I would encourage LGBT Orthodox to trust in the Lord and their fellow brothers and sisters and tell their untold story. However, the “silent sympathizers”, our friends and family members must also take the leap of faith and tell the bishops, priests and lay leaders of the Church that a dialogue of acceptance and understanding must begin. Otherwise we all remain in agony, the gay Orthodox because we can’t tell our story, and the majority of Orthodox, who will always be incomplete without their LGBT brothers and sisters.

[1] Rainbow in the Cloud, the Wisdom and Spirit of Maya Angelou. Random House Press, New York, 2014, pg. 51.

[2] For example, see The New York Times, “At the Vatican, a shift in tone towards gays and divorce.” October 13, 2014

[3] For example, see the recent remarks by Cardinal Marx, Father Thomasset Alain and Father Eberhard Schockenhoff. Yet, for a reality check, the Catholic bishop of Oyo, Nigeria, Emmanuel recently compared gay people to drug addicts, robbers and terrorists. https://newwaysministryblog.wordpress.com/category/synod-2015/

[4] Although not directly on the topic of administering to the LGBT community, see the writings of Father Sergei Sveshnikov on the matter of ill-equipped parish priests. https://frsergei.wordpress.com/2015/06/04/study-notes-call-no-man-a-father/

[5] See the recent hysterical “epistle” by the Orthodox Clergy Association of Houston and Southeast Texas http://orthodoxhouston.blogspot.com/2015/05/gay-marriage-and-houston-gay-rights.html

 

  1. Elena Said,

    This is exactly why I am not a member of the Orthodox Church that I was raised in and deeply love. It truly breaks my heart that they hold these unholy concepts on married gay couples. Obviously the Russian Orthodox Church, all Orthodox Churches, fail to ask “what would Jesus do”? God is all about love. It is truly ignorant of them not to get that. At least the Catholic Church is making an effort to change minds and hearts. Not that I’d ever be a member of the Catholic Church but, at least they are making an effort. My wife has suggested I seek another Church, perhaps the Episcopal Church which does recognize our relationship. However, I love the Orthodox Church to much to do that. I just can’t bring myself to abandon my Church, even though they abandoned me. So, I sneak into Church a few times a year and never take communion as I should be allowed to as a baptized Orthodox Christian. This truly breaks my heart.

  2. andre Said,

    Dearest Elena,

    Your comments sadden me, but I understand them. The Orthodox Church does need people like you, who “deeply love” the church. Please pray that our Lord enlighten the minds and soften the hearts of the bishops and clergy, so that they will love, embrace and accept all people, including the marginalized LGBT faithful. We know that these people have family members, relatives, friends, co-workers and acquaintances who are LGBT. By being open with them, we can have a great affect upon them.

    Please know that together, although we are small, we can be a powerful movement, because ultimately God understands us, as He has created .

    Please stay in touch.

    I bid you peace,

    Andriy

  3. Titian Said,

    Thank you so much for this article. I found this site a while ago and I already got acquainted with it a little bit. Sometimes I just need to hear something like this from another orthodox Christian to remind myself that I’m not crazy. I hope you’ll keep going with it. So please keep posting! I learned to accept myself as gay in front of Christ a couple of years ago, but only very recently I found some postive theological answers for my situation. It feels so much better when you know that God accepts you as you are, and doesn’t forbid you to have a normal love life. But nontheless, I’m still very isolated in the church and the society and sometimes I wonder if all my answers were just a hallucination. We as orthodox gay Christians need to support each other wherever we are!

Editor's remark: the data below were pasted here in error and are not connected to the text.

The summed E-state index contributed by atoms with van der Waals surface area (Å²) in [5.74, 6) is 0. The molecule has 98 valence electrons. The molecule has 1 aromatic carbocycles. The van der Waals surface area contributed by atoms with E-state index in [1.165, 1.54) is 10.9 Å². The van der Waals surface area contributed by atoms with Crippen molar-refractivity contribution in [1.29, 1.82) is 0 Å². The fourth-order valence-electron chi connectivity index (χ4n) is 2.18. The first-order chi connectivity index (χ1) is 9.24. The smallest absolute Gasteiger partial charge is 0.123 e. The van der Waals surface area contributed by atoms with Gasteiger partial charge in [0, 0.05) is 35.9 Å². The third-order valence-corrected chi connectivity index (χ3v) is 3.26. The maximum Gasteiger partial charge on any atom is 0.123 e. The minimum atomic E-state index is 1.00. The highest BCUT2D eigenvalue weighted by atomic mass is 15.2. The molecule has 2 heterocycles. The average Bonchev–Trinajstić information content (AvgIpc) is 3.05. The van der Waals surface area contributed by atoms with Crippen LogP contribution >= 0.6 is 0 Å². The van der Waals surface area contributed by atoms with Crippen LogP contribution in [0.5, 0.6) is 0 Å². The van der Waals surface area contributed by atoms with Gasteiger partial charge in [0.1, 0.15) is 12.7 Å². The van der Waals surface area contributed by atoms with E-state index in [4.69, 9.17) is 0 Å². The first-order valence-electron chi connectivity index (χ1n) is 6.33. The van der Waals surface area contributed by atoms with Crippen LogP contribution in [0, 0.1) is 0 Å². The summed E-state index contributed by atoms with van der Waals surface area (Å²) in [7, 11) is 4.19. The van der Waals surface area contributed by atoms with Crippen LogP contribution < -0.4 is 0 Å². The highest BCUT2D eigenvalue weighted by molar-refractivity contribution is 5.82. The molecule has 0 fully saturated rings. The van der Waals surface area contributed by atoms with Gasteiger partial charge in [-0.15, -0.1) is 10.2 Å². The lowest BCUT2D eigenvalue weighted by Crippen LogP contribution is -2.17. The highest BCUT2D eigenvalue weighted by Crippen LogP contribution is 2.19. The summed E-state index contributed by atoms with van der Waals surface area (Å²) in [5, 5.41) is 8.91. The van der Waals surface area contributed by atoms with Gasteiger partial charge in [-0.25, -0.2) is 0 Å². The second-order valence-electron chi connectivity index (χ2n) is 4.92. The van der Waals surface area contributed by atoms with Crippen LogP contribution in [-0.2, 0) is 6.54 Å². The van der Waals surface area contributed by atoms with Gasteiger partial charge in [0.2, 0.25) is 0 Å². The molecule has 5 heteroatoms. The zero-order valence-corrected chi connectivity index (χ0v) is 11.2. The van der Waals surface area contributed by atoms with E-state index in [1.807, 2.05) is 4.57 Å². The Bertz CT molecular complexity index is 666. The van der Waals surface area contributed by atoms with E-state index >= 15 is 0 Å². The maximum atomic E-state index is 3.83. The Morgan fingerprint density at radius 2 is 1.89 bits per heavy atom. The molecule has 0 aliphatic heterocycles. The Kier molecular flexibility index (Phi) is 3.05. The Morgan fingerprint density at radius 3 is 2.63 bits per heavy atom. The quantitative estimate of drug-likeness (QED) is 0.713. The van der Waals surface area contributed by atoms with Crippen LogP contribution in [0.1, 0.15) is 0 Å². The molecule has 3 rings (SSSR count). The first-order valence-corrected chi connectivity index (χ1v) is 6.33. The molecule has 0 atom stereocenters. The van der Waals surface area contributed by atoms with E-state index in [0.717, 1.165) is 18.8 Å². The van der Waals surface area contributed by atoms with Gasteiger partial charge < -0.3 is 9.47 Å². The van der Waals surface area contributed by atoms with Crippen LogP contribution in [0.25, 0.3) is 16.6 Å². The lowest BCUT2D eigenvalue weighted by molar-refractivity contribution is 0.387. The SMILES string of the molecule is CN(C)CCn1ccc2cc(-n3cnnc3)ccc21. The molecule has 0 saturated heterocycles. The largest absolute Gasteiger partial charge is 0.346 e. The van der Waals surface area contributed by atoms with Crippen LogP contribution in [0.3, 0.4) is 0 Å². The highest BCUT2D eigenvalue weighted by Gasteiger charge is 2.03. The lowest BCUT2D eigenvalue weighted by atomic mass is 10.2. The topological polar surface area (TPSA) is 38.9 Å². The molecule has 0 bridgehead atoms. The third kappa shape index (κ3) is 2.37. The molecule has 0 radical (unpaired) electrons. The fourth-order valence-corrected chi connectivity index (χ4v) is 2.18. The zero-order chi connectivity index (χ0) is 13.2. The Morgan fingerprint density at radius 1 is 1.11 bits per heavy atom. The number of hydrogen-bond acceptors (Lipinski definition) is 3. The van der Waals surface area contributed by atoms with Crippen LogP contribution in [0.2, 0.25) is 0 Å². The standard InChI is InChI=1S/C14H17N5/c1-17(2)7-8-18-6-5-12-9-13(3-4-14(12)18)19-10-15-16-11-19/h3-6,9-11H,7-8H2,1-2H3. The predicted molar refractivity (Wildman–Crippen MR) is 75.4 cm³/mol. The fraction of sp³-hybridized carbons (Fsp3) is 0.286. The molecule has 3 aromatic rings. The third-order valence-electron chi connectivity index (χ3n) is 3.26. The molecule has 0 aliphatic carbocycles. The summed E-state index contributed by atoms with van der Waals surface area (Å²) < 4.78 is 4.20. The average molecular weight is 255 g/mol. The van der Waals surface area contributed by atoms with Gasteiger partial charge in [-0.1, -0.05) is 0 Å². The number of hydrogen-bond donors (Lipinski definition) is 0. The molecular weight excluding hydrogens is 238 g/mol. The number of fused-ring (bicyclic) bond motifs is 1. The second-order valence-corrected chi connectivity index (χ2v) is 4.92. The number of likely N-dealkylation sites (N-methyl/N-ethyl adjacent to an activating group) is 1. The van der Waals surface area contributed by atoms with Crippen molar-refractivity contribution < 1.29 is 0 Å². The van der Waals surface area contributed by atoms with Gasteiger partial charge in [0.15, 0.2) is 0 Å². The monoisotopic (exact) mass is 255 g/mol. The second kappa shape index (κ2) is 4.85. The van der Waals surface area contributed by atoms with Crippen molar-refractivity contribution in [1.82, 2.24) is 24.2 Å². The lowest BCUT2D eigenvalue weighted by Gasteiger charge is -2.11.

4. andre Said,

    Titian,
    You are not crazy and you are certainly not alone. Not only are there numerous LGBT Orthodox throughout the world, but we do have those in the straight community who love and support us. The hierarchy and clergy are slow to change their attitudes and embrace us, but the Church has always been slow at innovation, and perhaps that is one of the reasons that we love the Church. Please keep posting comments and ideas, suggestions and thoughts. Through such communication we strength ourselves and make our voice heard. We also help those too timid to engage.
    I bid you peace,
    Andriy

  5. mark Said,

    Hey, I kinda like this website it gives a good feeling that there’s other ppl with u in the same road u walk in, I’m still confused with the homosexuality thing especially that I’m Egyptian Coptic orthodox and till now we don’t have a clear law about the gay marriage I’m thinking that our church some step towards this thing no one tells us gay here that we devils or any bad thing like I read on the site but the most common idea that we r psycho but I think it’s not just the sex with the same gender thing is the only thing that makes us gay but also falling love with them , I still don’t know what I will do with my life but I wish to be Christian and gay in the same time but I need approval for this thing I need to be blessed not by one or two priests also the bishop himself ,and we always can pray for them to be guided to the right decision about this whole thing